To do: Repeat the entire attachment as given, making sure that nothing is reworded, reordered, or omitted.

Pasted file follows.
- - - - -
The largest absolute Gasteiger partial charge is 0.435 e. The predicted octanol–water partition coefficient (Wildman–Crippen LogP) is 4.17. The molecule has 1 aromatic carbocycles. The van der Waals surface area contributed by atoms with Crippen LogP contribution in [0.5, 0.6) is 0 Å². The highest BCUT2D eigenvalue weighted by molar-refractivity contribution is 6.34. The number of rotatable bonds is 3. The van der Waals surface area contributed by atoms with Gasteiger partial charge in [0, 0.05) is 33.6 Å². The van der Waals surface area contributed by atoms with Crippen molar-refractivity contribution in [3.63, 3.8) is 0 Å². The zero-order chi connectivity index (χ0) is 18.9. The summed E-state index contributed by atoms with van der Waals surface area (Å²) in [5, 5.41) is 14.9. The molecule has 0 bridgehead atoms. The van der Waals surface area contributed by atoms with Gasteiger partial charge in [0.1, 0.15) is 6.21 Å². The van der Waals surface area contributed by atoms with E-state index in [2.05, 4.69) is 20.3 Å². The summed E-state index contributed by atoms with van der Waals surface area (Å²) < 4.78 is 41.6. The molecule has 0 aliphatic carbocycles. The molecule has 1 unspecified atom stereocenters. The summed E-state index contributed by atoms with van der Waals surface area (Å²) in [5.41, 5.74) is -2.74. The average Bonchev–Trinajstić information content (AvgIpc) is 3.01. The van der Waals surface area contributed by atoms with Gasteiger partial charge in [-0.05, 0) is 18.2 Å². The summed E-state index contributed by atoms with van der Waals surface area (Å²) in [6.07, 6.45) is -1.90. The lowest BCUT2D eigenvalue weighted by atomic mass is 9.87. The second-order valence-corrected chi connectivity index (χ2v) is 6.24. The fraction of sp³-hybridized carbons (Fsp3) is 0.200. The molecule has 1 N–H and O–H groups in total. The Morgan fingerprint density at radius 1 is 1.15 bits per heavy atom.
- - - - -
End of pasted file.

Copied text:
The largest absolute Gasteiger partial charge is 0.435 e. The predicted octanol–water partition coefficient (Wildman–Crippen LogP) is 4.17. The molecule has 1 aromatic carbocycles. The van der Waals surface area contributed by atoms with Crippen LogP contribution in [0.5, 0.6) is 0 Å². The highest BCUT2D eigenvalue weighted by molar-refractivity contribution is 6.34. The number of rotatable bonds is 3. The van der Waals surface area contributed by atoms with Gasteiger partial charge in [0, 0.05) is 33.6 Å². The van der Waals surface area contributed by atoms with Crippen molar-refractivity contribution in [3.63, 3.8) is 0 Å². The zero-order chi connectivity index (χ0) is 18.9. The summed E-state index contributed by atoms with van der Waals surface area (Å²) in [5, 5.41) is 14.9. The molecule has 0 bridgehead atoms. The van der Waals surface area contributed by atoms with Gasteiger partial charge in [0.1, 0.15) is 6.21 Å². The van der Waals surface area contributed by atoms with E-state index in [2.05, 4.69) is 20.3 Å². The summed E-state index contributed by atoms with van der Waals surface area (Å²) < 4.78 is 41.6. The molecule has 0 aliphatic carbocycles. The molecule has 1 unspecified atom stereocenters. The summed E-state index contributed by atoms with van der Waals surface area (Å²) in [5.41, 5.74) is -2.74. The average Bonchev–Trinajstić information content (AvgIpc) is 3.01. The van der Waals surface area contributed by atoms with Gasteiger partial charge in [-0.05, 0) is 18.2 Å². The summed E-state index contributed by atoms with van der Waals surface area (Å²) in [6.07, 6.45) is -1.90. The lowest BCUT2D eigenvalue weighted by atomic mass is 9.87. The second-order valence-corrected chi connectivity index (χ2v) is 6.24. The fraction of sp³-hybridized carbons (Fsp3) is 0.200. The molecule has 1 N–H and O–H groups in total. The Morgan fingerprint density at radius 1 is 1.15 bits per heavy atom.